DALLAS TWP. — Dr. Jen Black has a fondness for history in Greater Pittston — particularly seeing how much the area has changed through photographs.
To share that interest with the public, Black, assistant professor of history and government at Misericordia University, will present her recent studies about photojournalist Lewis Hine and his photographs of the “breaker boys” in Greater Pittston Tuesday, Oct. 25.
The presentation is sponsored by the Friends of the Mary Kintz Bevevino Library at Misericordia University and will be held from 11:30 a.m. to 2:30 p.m. at the AppleTree Terrace at Newberry Estates, 4 Newberrry Est., Dallas.
A breaker boy was a coal mine worker, typically a child, who sorted through coal by hand to filter out impurities. This was done in a coal breaker, a processing facility which broke up and filtered the coal, hence the term “breaker” boy.
“It sort of made sense that I would work on something like this,” she said. “I studied Hine as a grad student and knew of his work. When I moved to work at Misericordia, I developed a partnership with the Greater Pittston Historical Society and Hine seemed like the next logical step. His photographs have become iconic in a way I think that while people in the local area know about the breakers and breaker boys, they may not know about the context to why Hine showed up in Pittston.”
Hine was an American sociologist and photographer whose photos played a pivotal role in changing child labor laws in the United States.
According to information regarding the presentation, Black will offer an in-depth look at the work of Hine and his photographs of the children working in Pittston’s mines at the turn of the 20th century – the height of the anthracite mining industry.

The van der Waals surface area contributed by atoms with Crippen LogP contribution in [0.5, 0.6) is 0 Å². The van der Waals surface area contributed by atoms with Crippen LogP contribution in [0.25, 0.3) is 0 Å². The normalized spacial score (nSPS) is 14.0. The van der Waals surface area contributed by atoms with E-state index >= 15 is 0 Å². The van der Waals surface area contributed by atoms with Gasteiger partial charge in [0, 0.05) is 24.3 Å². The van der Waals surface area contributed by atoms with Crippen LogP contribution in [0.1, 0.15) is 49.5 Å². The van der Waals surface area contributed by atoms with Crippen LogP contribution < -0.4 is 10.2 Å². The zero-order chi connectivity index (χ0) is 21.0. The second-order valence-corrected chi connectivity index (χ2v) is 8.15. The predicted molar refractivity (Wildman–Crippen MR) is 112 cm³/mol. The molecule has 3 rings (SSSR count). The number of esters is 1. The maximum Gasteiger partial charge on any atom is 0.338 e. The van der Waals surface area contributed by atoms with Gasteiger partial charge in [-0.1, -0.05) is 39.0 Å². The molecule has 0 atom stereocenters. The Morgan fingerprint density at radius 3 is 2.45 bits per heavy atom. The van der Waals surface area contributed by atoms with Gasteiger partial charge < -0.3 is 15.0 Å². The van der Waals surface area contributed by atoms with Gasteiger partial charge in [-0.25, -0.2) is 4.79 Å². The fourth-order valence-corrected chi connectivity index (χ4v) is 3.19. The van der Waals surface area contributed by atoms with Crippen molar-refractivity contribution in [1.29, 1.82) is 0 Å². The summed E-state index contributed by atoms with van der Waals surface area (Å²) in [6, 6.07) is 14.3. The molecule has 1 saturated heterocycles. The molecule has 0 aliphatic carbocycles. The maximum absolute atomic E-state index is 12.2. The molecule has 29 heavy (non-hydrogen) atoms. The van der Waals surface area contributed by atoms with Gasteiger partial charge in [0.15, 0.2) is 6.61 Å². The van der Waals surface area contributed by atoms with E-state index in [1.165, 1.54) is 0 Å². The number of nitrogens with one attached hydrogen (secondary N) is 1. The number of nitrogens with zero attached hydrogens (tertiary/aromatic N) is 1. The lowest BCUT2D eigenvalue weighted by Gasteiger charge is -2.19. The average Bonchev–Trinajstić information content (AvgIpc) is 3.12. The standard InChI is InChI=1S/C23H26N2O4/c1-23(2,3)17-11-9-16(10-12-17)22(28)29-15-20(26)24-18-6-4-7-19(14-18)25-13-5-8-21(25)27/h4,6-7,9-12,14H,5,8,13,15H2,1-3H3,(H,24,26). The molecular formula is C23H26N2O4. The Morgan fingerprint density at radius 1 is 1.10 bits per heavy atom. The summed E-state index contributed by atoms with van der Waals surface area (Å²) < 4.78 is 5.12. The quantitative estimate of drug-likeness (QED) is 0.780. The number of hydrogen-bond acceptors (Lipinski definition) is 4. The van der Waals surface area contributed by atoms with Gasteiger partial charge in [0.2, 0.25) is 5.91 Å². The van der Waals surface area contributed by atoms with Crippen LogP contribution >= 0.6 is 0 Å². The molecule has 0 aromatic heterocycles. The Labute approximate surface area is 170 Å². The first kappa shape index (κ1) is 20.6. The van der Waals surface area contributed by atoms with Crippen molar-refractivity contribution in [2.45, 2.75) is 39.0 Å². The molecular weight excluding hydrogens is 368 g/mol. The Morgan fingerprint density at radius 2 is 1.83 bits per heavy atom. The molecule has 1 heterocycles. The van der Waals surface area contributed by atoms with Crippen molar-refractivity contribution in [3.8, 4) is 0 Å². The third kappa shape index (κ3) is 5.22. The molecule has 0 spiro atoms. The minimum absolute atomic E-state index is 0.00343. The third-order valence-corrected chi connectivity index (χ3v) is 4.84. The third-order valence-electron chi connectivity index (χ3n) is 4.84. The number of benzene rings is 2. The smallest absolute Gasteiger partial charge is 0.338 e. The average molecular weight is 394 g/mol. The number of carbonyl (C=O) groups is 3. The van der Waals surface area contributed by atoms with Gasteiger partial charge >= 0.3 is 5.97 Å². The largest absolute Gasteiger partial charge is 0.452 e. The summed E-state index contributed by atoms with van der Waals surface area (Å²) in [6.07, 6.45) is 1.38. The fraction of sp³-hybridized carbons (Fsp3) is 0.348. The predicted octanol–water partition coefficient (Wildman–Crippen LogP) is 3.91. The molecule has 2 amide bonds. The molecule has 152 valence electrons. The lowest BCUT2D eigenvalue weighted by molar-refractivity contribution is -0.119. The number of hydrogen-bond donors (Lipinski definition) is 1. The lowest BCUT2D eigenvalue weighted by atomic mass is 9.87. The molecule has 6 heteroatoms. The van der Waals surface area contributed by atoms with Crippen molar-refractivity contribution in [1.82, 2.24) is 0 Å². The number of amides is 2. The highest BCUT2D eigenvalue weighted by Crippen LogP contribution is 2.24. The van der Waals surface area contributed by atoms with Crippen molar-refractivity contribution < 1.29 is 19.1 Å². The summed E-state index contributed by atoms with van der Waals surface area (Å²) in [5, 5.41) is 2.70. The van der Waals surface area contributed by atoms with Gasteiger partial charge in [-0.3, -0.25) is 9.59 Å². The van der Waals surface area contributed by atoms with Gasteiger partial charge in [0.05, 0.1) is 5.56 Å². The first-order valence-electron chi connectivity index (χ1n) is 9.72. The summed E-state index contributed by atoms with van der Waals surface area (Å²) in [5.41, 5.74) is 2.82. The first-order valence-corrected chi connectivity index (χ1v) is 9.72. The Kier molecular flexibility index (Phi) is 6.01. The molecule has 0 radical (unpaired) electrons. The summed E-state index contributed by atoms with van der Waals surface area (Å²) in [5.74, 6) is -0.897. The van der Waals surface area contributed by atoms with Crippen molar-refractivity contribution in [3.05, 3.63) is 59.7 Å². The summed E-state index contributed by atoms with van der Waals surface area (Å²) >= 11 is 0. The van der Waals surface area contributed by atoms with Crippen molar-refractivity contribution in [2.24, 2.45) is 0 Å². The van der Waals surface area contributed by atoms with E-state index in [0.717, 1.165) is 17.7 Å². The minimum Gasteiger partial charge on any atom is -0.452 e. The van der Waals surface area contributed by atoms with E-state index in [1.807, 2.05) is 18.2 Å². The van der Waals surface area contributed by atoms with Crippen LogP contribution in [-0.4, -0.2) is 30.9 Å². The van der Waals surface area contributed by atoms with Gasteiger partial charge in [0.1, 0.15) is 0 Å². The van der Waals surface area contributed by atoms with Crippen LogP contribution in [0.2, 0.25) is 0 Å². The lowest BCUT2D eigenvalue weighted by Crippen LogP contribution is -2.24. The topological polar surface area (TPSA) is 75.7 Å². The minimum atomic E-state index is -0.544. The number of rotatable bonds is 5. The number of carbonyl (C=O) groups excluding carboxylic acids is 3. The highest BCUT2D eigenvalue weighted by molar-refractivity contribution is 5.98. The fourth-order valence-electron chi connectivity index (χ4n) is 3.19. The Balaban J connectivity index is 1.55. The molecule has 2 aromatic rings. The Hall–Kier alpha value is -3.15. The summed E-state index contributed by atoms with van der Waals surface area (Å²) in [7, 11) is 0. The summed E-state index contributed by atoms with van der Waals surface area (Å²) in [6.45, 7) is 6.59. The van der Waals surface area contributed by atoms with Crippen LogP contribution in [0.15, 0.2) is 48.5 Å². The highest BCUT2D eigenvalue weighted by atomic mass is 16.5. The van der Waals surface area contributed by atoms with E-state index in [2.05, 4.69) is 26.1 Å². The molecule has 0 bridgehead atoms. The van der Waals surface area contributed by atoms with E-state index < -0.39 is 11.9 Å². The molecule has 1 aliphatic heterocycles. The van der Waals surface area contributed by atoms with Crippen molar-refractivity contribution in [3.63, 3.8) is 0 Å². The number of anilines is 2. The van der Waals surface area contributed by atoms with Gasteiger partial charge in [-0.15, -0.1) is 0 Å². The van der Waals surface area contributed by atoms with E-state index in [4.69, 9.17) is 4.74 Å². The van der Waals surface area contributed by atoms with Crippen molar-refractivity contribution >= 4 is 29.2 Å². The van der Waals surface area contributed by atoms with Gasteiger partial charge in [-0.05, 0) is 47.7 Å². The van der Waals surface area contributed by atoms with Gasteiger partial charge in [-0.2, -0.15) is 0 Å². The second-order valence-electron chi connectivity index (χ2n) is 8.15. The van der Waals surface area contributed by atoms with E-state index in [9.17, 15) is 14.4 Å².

Hine’s pictures of the breaker boys were crucial in his campaign to document the dangers of child labor for the National Child Labor Committee – a campaign that ultimately resulted in the federal prohibition of child labor by the 1930s.
“(Hine) came to Pittston because it was widely known as the center for anthracite production in the 1920s and he photographed some of the most well-known industries where children were working as laborers,” said Black. “He photographed newspaper boys in New York City, homeless kids in New York City and he photographed breaker boys in Pittston.”
Black said she will not only talk about Hine’s photographs, but also the historical impact they had on the National Child Labor Committee.
“What I want to do is trace the National Child Labor Committee’s purpose for how Hine came to Pittston and walk the audience through Hine’s project in Pittston,” she said. “I want to talk about where his project went from there and what other evidence did he collect to become successful in the fight against child labor.”
Cost for the event is $30 per person and reservations must be made before Tuesday, Oct. 18. Proceeds will benefit the Mary Kintz Bevevino Library.
Black said she is hoping for a good turnout and that people will want to come to learn more about the history of the area.
“It’s a topic near and dear to my heart, but I hope it’s exciting enough and brings in some local flavor and that we’ll get a good turnout, too,” she said. “This is part of a fundraiser for the friends, so it is certainly for a good cause as well.”